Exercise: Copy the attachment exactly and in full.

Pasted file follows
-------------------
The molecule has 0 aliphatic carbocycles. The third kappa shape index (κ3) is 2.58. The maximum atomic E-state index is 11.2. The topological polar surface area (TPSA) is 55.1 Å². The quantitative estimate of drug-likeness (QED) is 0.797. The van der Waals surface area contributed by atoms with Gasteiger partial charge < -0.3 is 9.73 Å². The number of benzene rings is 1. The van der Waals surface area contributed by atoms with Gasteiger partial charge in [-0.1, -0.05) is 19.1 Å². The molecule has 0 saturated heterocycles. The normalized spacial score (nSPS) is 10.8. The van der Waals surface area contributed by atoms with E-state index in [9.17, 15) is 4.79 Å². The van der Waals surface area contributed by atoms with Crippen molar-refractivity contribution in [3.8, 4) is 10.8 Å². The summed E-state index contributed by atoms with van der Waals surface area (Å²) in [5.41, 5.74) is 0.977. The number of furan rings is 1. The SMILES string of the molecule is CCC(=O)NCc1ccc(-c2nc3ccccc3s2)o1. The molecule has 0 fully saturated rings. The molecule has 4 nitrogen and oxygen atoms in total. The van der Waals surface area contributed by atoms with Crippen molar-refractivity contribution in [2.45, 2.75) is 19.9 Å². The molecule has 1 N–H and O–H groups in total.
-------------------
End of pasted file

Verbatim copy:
The molecule has 0 aliphatic carbocycles. The third kappa shape index (κ3) is 2.58. The maximum atomic E-state index is 11.2. The topological polar surface area (TPSA) is 55.1 Å². The quantitative estimate of drug-likeness (QED) is 0.797. The van der Waals surface area contributed by atoms with Gasteiger partial charge < -0.3 is 9.73 Å². The number of benzene rings is 1. The van der Waals surface area contributed by atoms with Gasteiger partial charge in [-0.1, -0.05) is 19.1 Å². The molecule has 0 saturated heterocycles. The normalized spacial score (nSPS) is 10.8. The van der Waals surface area contributed by atoms with E-state index in [9.17, 15) is 4.79 Å². The van der Waals surface area contributed by atoms with Crippen molar-refractivity contribution in [3.8, 4) is 10.8 Å². The summed E-state index contributed by atoms with van der Waals surface area (Å²) in [5.41, 5.74) is 0.977. The number of furan rings is 1. The SMILES string of the molecule is CCC(=O)NCc1ccc(-c2nc3ccccc3s2)o1. The molecule has 0 fully saturated rings. The molecule has 4 nitrogen and oxygen atoms in total. The van der Waals surface area contributed by atoms with Crippen molar-refractivity contribution in [2.45, 2.75) is 19.9 Å². The molecule has 1 N–H and O–H groups in total.